The Maradu municipality in Ernakulam has started the procedure to vacate more than 300 families from their apartments and demolish the four buildings before the Supreme Court-set deadline of September 20. With not much hope to retain their houses, the families have now come onto to the streets, protesting and demanding to stop the eviction.
But how did these apartment buildings, which are at least over 10 years old, get entangled in the years-old legal battle?
The four apartment buildings - Jains Coral Cove, Golden Kayaloram, H2O Holy Faith and Alfa Serene – received the permission for construction before 2005. That time Maradu was a gram panchayat, it was upgraded to municiplaity in November 2010.
Speaking to TNM, KA Devassy, who was the president of Maradu gram panchayat back in 2005, says that it all started during a vigilance probe against a panchayat official.
“The then secretary of the panchayat was facing a vigilance probe by the Local Self Government Department (LSGD) in an issue. When the vigilance wing of LSGD came for inspection, they seized all files on the secretary’s table and among them were files of the building permits of many apartments, including the four apartment buildings in question,” says Devassy.
He says that the 4 apartments facing demolition were among 13 other apartment buildings that the vigilance team said were given permits by the panchayat, violating the CRZ norms. The four builders had started the construction by 2006. In June 2007, on the direction of the vigilance wing of LSGD, the panchayat issued a show-cause notice to the builders.
“While all 13 builders were issued the notice, five of them approached the High Court, and that was the beginning of the legal battle,” said Devassy, who is now a councillor of Maradu municipality.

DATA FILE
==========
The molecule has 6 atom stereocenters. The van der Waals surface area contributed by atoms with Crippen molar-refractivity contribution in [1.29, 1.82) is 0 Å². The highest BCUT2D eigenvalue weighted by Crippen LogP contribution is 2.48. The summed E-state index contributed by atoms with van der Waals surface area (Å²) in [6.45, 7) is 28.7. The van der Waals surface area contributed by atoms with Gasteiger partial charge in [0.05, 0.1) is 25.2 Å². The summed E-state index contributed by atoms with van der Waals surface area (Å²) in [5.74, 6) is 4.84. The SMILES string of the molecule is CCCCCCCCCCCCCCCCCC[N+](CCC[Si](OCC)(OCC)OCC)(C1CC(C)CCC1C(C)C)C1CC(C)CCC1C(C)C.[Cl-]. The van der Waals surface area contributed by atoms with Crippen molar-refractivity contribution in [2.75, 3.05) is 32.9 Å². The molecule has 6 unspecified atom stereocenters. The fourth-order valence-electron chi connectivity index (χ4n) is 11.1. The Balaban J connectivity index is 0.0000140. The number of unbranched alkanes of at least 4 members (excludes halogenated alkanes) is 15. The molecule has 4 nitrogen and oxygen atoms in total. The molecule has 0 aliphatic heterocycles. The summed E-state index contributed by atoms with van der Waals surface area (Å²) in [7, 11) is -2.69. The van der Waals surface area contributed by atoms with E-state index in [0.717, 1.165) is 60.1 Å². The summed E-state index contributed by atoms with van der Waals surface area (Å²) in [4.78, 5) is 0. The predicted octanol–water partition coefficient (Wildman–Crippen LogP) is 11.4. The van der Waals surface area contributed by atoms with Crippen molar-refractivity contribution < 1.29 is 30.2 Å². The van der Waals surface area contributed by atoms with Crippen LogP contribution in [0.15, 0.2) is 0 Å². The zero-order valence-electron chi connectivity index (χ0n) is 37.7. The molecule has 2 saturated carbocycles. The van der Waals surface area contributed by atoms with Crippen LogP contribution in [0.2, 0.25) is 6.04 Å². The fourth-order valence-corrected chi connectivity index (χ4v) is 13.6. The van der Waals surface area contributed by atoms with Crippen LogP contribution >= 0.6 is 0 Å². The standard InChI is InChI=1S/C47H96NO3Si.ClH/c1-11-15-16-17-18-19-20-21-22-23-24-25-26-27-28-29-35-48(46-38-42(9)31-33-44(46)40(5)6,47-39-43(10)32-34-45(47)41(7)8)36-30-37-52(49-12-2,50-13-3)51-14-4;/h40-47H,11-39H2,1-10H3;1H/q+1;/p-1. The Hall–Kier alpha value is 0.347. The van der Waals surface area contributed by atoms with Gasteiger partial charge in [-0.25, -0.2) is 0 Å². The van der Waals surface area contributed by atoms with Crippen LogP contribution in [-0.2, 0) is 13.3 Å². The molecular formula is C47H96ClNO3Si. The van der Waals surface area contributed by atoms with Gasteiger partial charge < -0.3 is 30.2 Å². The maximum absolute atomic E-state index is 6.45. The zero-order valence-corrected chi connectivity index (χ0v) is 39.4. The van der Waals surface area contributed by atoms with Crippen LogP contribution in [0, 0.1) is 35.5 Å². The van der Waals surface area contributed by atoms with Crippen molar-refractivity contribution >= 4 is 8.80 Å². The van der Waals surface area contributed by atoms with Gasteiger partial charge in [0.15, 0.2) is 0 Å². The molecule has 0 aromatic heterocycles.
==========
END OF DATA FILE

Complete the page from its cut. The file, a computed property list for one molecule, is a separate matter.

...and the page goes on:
The High Court stayed notices, which sought to cancel the permission to the buildings.
With the interim order, Jain Housing and Construction Ltd (Jains Coral Cove), KP Varkey & VS Builders (Golden Kayaloram), Holy Faith Builders and Developers Pvt Ltd (H2O Holy Faith) and Alfa Ventures Private Ltd (Alfa Serene) continued the construction. Since Holiday Heritage was yet to begin construction, they scrapped the project.
By 2010, Marudu grama panchayat got elevated as a municipality.
The Maradu municipality moved the Division Bench of the High Court with an appeal against the single bench’s decision, although it was dismissed. It was after this that the Kerala Coastal Zone Management Authority (KCZMA) became a party to the case and moved the Supreme Court.
The Supreme Court observed that the writ petitions were filed directly in the HC, without giving a reply to the show-cause notice. In its judgment on May 8, the SC ordered the demolition of the buildings.
The builders filed a writ petition, stating that the apex court-appointed three-member committee did not give them a proper hearing on the show-cause notice pertaining to violations.
All through the legal battle, the flats were being occupied by residents, who now claim that they were not aware of the case.
“Ultimately, we the residents living here are bound to face the consequences,” said advocate Shamsudheen Karunagapally, chairperson of Maradu Bhavana Samrakshana Samithi (Maradu house protection council).
The residents, who are now left with not many options, are planning to move the High Court with writ petitions, stating that they have not been given a notice period before being asked to vacate.